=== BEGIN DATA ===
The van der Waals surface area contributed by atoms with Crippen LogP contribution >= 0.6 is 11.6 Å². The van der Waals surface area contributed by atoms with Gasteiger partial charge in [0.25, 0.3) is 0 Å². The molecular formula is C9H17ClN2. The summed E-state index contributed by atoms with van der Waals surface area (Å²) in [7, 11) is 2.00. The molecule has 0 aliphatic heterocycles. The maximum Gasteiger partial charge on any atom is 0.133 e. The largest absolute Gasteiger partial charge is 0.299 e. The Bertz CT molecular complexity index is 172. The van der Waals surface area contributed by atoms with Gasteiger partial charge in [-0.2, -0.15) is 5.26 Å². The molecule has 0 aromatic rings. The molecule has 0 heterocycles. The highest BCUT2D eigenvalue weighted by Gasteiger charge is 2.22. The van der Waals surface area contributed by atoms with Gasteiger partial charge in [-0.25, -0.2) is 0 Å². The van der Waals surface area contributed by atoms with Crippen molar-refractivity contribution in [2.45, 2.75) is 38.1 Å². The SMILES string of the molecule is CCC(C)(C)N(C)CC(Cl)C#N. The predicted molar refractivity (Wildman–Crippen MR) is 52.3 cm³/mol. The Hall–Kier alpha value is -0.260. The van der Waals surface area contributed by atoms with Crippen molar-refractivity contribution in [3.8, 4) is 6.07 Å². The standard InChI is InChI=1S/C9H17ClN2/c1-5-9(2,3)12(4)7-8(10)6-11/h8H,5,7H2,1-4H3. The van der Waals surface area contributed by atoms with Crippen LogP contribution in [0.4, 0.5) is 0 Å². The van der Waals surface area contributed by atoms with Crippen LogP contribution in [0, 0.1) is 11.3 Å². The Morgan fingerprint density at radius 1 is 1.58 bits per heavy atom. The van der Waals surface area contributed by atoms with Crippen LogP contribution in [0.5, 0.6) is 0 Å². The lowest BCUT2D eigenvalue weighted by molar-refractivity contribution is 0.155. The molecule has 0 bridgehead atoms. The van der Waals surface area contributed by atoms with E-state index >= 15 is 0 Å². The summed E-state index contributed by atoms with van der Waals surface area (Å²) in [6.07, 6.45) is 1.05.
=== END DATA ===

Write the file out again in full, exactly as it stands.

The van der Waals surface area contributed by atoms with Crippen LogP contribution >= 0.6 is 11.6 Å². The van der Waals surface area contributed by atoms with Gasteiger partial charge in [0.25, 0.3) is 0 Å². The molecular formula is C9H17ClN2. The summed E-state index contributed by atoms with van der Waals surface area (Å²) in [7, 11) is 2.00. The molecule has 0 aliphatic heterocycles. The maximum Gasteiger partial charge on any atom is 0.133 e. The largest absolute Gasteiger partial charge is 0.299 e. The Bertz CT molecular complexity index is 172. The van der Waals surface area contributed by atoms with Gasteiger partial charge in [-0.2, -0.15) is 5.26 Å². The molecule has 0 aromatic rings. The molecule has 0 heterocycles. The highest BCUT2D eigenvalue weighted by Gasteiger charge is 2.22. The van der Waals surface area contributed by atoms with Gasteiger partial charge in [-0.25, -0.2) is 0 Å². The van der Waals surface area contributed by atoms with Crippen molar-refractivity contribution in [2.45, 2.75) is 38.1 Å². The SMILES string of the molecule is CCC(C)(C)N(C)CC(Cl)C#N. The predicted molar refractivity (Wildman–Crippen MR) is 52.3 cm³/mol. The Hall–Kier alpha value is -0.260. The van der Waals surface area contributed by atoms with Crippen molar-refractivity contribution in [3.8, 4) is 6.07 Å². The standard InChI is InChI=1S/C9H17ClN2/c1-5-9(2,3)12(4)7-8(10)6-11/h8H,5,7H2,1-4H3. The van der Waals surface area contributed by atoms with Crippen LogP contribution in [0.4, 0.5) is 0 Å². The van der Waals surface area contributed by atoms with Crippen LogP contribution in [0, 0.1) is 11.3 Å². The Morgan fingerprint density at radius 1 is 1.58 bits per heavy atom. The van der Waals surface area contributed by atoms with Crippen LogP contribution in [0.5, 0.6) is 0 Å². The lowest BCUT2D eigenvalue weighted by molar-refractivity contribution is 0.155. The molecule has 0 bridgehead atoms. The van der Waals surface area contributed by atoms with E-state index >= 15 is 0 Å². The summed E-state index contributed by atoms with van der Waals surface area (Å²) in [6.07, 6.45) is 1.05.